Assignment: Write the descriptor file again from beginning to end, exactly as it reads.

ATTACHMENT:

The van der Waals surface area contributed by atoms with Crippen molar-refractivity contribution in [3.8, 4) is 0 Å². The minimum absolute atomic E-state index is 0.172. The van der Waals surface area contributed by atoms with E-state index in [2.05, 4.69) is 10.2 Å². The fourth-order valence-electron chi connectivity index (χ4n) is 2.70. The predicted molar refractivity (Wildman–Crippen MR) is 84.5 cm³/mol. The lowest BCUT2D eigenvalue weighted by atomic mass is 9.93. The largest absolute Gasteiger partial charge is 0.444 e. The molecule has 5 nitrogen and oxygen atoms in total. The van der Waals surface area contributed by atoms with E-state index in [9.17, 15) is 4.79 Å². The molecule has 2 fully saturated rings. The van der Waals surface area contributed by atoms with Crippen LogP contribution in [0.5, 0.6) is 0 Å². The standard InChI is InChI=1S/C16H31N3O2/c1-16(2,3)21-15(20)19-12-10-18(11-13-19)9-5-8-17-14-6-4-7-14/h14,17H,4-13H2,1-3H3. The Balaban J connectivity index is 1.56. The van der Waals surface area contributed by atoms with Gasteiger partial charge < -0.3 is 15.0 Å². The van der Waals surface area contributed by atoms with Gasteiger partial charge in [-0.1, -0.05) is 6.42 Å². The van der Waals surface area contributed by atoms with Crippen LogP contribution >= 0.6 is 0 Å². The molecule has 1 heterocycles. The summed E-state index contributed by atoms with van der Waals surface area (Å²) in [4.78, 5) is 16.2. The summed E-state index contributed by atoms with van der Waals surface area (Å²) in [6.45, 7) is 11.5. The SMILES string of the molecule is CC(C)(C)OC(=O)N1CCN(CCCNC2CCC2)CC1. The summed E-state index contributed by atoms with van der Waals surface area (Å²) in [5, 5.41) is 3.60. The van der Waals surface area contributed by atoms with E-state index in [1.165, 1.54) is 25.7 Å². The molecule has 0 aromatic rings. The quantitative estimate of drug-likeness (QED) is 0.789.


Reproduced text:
The van der Waals surface area contributed by atoms with Crippen molar-refractivity contribution in [3.8, 4) is 0 Å². The minimum absolute atomic E-state index is 0.172. The van der Waals surface area contributed by atoms with E-state index in [2.05, 4.69) is 10.2 Å². The fourth-order valence-electron chi connectivity index (χ4n) is 2.70. The predicted molar refractivity (Wildman–Crippen MR) is 84.5 cm³/mol. The lowest BCUT2D eigenvalue weighted by atomic mass is 9.93. The largest absolute Gasteiger partial charge is 0.444 e. The molecule has 5 nitrogen and oxygen atoms in total. The van der Waals surface area contributed by atoms with E-state index in [9.17, 15) is 4.79 Å². The molecule has 2 fully saturated rings. The van der Waals surface area contributed by atoms with Crippen LogP contribution in [0.5, 0.6) is 0 Å². The standard InChI is InChI=1S/C16H31N3O2/c1-16(2,3)21-15(20)19-12-10-18(11-13-19)9-5-8-17-14-6-4-7-14/h14,17H,4-13H2,1-3H3. The Balaban J connectivity index is 1.56. The van der Waals surface area contributed by atoms with Gasteiger partial charge < -0.3 is 15.0 Å². The van der Waals surface area contributed by atoms with Gasteiger partial charge in [-0.1, -0.05) is 6.42 Å². The van der Waals surface area contributed by atoms with Crippen LogP contribution >= 0.6 is 0 Å². The molecule has 1 heterocycles. The summed E-state index contributed by atoms with van der Waals surface area (Å²) in [4.78, 5) is 16.2. The summed E-state index contributed by atoms with van der Waals surface area (Å²) in [6.45, 7) is 11.5. The SMILES string of the molecule is CC(C)(C)OC(=O)N1CCN(CCCNC2CCC2)CC1. The summed E-state index contributed by atoms with van der Waals surface area (Å²) in [5, 5.41) is 3.60. The van der Waals surface area contributed by atoms with E-state index in [1.165, 1.54) is 25.7 Å². The molecule has 0 aromatic rings. The quantitative estimate of drug-likeness (QED) is 0.789.